5. Install a Caching Plugin 

Installing a caching plugin takes like two minutes and can dramatically speed up how quickly your site loads for visitors. WP Super Cache and W3 Total Cache are the two most popular options. 

6. Install a Site Speed Plugin (and Check for Things to Fix)

There are also many dedicated plugins for site speed. These can identify for you and offer up a checklist of items to address. In some cases, the plugin can even start fixing them for you. Jetpack and Hummingbird are both great choices for this feature set.

7. Enable Gzip Compression

You can do it manually, opt for a standalone plugin, or use a speed optimization plugin that includes this as a feature. Regardless of which route you take, enabling Gzip compression results in a speedier site. The aptly-named Enable Gzip Compression plugin works great for this. 

8. Find And Remove Unused Widgets 

When viewing the WordPress dashboard, hop over to the widgets section under Appearance > Widgets. Take a look at the widgets currently in use in your site’s sidebar, footer, etc. and the list of available widgets.

Are there any you don’t really need? Slimming down this area is quick and easy and makes your site faster — win-win.

9. Find And Remove Unused Shortcodes 

Shortcodes can be super helpful and make sprucing up your content easy. However, if you’ve recently swapped out old plugins, it’s possible some of your posts and pages still contain old shortcodes that are now inactive. This is unattractive and can slow down the page’s load time.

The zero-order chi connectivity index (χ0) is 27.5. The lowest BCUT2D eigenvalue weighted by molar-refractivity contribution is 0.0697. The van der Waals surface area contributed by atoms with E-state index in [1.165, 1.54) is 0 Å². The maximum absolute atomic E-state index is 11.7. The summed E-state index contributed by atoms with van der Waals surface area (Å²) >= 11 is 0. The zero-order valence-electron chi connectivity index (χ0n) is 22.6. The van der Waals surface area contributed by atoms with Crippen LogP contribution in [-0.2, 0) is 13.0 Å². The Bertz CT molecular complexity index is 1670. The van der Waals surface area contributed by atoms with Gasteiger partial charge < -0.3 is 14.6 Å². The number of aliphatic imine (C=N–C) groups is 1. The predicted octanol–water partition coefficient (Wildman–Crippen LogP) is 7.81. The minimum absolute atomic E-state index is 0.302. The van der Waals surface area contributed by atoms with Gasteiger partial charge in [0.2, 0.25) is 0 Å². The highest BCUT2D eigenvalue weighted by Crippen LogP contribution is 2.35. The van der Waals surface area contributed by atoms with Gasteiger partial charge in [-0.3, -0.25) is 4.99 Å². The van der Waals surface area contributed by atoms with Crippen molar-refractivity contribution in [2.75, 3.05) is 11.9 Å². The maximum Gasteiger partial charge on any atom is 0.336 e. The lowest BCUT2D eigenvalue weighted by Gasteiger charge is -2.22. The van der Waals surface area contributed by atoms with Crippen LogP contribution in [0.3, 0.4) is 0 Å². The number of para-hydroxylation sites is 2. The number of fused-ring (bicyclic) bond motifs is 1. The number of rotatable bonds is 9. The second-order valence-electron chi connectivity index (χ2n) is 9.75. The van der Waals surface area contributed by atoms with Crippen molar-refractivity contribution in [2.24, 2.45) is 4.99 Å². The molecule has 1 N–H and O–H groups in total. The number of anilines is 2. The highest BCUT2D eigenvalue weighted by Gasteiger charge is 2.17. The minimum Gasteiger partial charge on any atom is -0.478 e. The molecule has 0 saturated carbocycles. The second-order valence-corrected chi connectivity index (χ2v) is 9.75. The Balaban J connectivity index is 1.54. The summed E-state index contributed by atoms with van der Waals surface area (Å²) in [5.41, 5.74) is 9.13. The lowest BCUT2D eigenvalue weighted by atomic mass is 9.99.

Of course, you can manually go through every post/page to remove them but using a plugin like Remove Orphan Shortcodes to do the job for you is much easier. Just make sure to delete the plugin once you’re done. 

10. Find And Remove Unused Tags And Categories

It’s easy to get overzealous sometimes when creating categories and tags for your site. Over time, you may find that some categories and tags are no longer relevant or never were. Improve your WordPress site by taking a quick look at Posts > Categories and Posts > Tags. Here, check which categories and tags lack posts, and delete them. 

11. Minify CSS, Javascript, And HTML

Finally, there’s minification, which can dramatically improve how quickly your site loads for visitors. You can do it manually (which is time-consuming) or use a plugin. General site speed plugins often take care of this for you as well. But if you want to target just this aspect, Fast Velocity Minify may be the right thing for you.